Defending their network perimeters has long been an important element of agencies’ cybersecurity strategies, but this has become even more difficult as technologies such as cloud and mobile computing make simply defining the perimeter a challenge.
“In this environment, the boundaries really become very murky,” said Dave McClure, associate administrator of the General Services Administration’s Office of Citizen Services and Innovative Technologies, during a panel discussion at the Executive Leadership Conference.
The complex nature of federal IT systems creates a “fog of more,” which hampers efforts to protect government networks, said Frank Reeder, cofounder of the Center for Internet Security and a panelist along with McClure at the conference, which is held by the American Council for Technology-Industry Advisory Council.
Automating cybersecurity tasks is a critical tactic to deal with the complexity, said Phillip Quaid, director of the National Security Agency’s Office of Analytics and Business Intelligence. And while defending the perimeter remains a necessity, agencies must also protect the data inside their networks; otherwise, they make themselves vulnerable to encrypted malware or zero-day exploits, Quaid added.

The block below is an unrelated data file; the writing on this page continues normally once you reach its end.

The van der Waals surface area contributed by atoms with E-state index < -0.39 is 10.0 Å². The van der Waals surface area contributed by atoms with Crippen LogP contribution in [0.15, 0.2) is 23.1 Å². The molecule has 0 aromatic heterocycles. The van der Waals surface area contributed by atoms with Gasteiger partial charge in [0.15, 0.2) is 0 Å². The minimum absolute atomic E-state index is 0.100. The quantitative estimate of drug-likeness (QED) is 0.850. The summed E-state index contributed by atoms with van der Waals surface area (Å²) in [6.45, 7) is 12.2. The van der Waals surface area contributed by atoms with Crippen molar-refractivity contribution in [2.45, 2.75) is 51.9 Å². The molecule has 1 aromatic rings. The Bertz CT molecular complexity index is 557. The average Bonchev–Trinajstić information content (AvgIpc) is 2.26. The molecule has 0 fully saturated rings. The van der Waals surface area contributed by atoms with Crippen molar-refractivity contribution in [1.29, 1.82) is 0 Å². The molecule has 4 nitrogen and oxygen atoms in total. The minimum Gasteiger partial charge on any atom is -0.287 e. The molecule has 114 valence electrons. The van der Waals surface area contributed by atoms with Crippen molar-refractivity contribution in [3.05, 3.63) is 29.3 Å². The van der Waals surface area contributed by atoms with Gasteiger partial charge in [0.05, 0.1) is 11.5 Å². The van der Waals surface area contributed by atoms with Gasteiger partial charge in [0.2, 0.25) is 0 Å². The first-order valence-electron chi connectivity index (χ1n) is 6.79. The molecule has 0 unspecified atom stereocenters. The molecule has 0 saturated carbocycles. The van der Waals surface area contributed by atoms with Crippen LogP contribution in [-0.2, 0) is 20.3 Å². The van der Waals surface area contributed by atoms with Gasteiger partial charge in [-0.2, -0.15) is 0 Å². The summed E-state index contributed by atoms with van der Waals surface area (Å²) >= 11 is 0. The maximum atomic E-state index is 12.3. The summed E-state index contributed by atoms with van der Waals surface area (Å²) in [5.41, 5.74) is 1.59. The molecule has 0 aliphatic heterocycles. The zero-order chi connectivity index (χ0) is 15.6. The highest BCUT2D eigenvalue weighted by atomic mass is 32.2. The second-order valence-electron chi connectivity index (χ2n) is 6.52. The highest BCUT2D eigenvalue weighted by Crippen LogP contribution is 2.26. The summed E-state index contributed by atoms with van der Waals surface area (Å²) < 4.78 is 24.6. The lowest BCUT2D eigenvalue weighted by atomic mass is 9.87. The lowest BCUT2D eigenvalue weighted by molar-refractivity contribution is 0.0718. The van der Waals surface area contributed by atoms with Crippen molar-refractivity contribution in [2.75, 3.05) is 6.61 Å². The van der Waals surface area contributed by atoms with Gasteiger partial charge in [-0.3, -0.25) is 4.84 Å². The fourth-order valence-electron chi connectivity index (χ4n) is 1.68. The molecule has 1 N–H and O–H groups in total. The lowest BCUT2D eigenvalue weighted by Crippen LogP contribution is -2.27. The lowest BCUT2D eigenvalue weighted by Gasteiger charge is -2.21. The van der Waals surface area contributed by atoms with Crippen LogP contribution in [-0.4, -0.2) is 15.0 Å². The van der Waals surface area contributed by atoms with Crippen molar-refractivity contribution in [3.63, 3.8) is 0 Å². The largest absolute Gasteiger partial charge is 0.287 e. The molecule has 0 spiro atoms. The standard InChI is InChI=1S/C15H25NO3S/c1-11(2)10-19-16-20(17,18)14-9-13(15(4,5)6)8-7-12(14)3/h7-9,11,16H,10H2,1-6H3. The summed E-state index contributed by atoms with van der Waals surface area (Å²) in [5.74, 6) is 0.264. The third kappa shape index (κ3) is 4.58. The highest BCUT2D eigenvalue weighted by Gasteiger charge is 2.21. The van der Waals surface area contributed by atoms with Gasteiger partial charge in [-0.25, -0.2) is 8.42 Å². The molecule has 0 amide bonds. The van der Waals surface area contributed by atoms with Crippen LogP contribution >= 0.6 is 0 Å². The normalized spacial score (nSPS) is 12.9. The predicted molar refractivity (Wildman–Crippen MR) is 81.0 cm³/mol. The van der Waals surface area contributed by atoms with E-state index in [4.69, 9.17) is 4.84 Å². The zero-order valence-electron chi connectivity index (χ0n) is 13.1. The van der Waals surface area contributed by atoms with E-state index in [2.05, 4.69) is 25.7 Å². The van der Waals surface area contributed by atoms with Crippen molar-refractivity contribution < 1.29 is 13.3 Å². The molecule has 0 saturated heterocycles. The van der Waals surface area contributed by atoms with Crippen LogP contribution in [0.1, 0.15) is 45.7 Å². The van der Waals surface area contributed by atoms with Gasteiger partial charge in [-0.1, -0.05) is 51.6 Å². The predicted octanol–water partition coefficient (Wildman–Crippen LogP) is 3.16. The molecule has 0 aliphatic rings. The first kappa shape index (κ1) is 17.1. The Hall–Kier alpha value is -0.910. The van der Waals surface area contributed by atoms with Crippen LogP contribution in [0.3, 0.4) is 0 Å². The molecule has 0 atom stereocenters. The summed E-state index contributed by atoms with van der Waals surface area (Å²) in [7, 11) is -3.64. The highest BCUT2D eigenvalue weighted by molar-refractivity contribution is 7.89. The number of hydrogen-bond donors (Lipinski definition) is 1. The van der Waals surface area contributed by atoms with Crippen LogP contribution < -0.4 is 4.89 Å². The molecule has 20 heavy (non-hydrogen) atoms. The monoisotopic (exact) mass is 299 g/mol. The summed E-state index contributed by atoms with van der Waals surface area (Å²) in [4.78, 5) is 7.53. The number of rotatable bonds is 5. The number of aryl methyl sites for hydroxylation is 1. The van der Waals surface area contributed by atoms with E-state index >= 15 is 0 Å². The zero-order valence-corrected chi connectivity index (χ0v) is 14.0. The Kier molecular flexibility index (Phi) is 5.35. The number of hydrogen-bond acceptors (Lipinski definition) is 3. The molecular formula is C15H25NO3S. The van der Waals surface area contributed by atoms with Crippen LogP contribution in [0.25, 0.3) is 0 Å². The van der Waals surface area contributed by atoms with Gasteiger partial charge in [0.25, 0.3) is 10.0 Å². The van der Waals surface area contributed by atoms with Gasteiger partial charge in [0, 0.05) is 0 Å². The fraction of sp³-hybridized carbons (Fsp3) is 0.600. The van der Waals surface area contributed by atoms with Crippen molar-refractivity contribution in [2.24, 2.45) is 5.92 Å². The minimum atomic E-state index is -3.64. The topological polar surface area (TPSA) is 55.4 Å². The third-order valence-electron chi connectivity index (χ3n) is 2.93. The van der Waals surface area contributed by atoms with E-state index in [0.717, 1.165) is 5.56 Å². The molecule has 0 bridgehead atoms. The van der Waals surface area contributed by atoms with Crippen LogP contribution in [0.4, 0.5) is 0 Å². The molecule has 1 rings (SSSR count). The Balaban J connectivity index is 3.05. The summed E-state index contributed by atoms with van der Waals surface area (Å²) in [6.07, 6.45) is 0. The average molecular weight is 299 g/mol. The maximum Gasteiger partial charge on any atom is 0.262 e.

Automation and “good hygiene” — maintaining cybersecurity best practices — can help agencies defend themselves against roughly 95 percent of the threats they face, Reeder said, adding that human intellect and experience are required to deal with the toughest 5 percent of threats. Reeder suggested that establishing a professional cybersecurity designation is a necessary step to developing the personnel needed to defend federal networks.
Reeder suggested five steps agencies can take to protect their networks:
- Whitelist software (agencies should allow only applications that have been verified to work safely)
- Establish security configurations
- Conduct timely software patches
- Conduct timely hardware patches
- Significantly limit administrator privileges
Information sharing also is important as agencies face constantly evolving attacks from a variety of vectors. An agency that has success in stopping an attack can help others by sharing information on which tactics work and which do not, said Paul Cunningham, deputy associate CIO for cybersecurity at the Energy Department.